Picked this up from Aviran’s Place.
An upgrade of the motherboard is considered to result in a “œnew personal computer” to which Microsoft® OEM operating system software cannot be transferred from another computer. If the motherboard is upgraded or replaced for reasons other than a defect, then a new computer has been created and the license of new operating system software is required.
It further reasons:
Microsoft needed to have one base component “œleft standing” that would still define that original PC. Since the motherboard contains the CPU and is the “œheart and soul” of the PC, when the motherboard is replaced (for reasons other than defect) a new PC is essentially created.
I think this kind of reasoning will encourage rather than discourage piracy and/or resort to open source software. In my opinion, the “heart and soul” (should it have one) of a computer is the data/information stored therein. The CPU is merely a tool by which this data/information is processed.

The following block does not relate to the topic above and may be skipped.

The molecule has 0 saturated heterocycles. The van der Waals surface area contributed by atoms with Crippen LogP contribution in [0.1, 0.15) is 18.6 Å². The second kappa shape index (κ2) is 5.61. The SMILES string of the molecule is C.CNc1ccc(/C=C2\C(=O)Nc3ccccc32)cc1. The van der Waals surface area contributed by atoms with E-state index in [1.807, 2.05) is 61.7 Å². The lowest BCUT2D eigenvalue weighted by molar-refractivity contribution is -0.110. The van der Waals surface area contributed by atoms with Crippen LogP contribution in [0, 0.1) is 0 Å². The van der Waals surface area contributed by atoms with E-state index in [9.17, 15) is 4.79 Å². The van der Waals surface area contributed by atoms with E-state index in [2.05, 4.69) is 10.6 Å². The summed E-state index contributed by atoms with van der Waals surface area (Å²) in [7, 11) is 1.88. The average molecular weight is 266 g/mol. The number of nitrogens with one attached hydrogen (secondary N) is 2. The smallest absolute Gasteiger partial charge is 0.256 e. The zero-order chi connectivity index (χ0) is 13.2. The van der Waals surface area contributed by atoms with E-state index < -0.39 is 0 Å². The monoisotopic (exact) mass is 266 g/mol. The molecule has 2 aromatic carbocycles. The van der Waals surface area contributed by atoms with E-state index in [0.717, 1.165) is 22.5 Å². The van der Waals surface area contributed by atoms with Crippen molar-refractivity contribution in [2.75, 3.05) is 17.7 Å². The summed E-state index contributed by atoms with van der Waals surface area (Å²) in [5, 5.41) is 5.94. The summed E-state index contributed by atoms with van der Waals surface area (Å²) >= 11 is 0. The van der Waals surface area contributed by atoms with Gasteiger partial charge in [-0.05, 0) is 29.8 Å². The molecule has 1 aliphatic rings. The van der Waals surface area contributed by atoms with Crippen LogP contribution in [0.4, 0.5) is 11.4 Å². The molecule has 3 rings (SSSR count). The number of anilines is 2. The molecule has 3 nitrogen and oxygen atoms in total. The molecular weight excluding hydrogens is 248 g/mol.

Also, taking this argument to the extreme, any upgrade one makes with the processor itself (not the motherboard, though this may be far-fetched) will require a new license.
Bring on Linux, in all its flavors and all free open source software!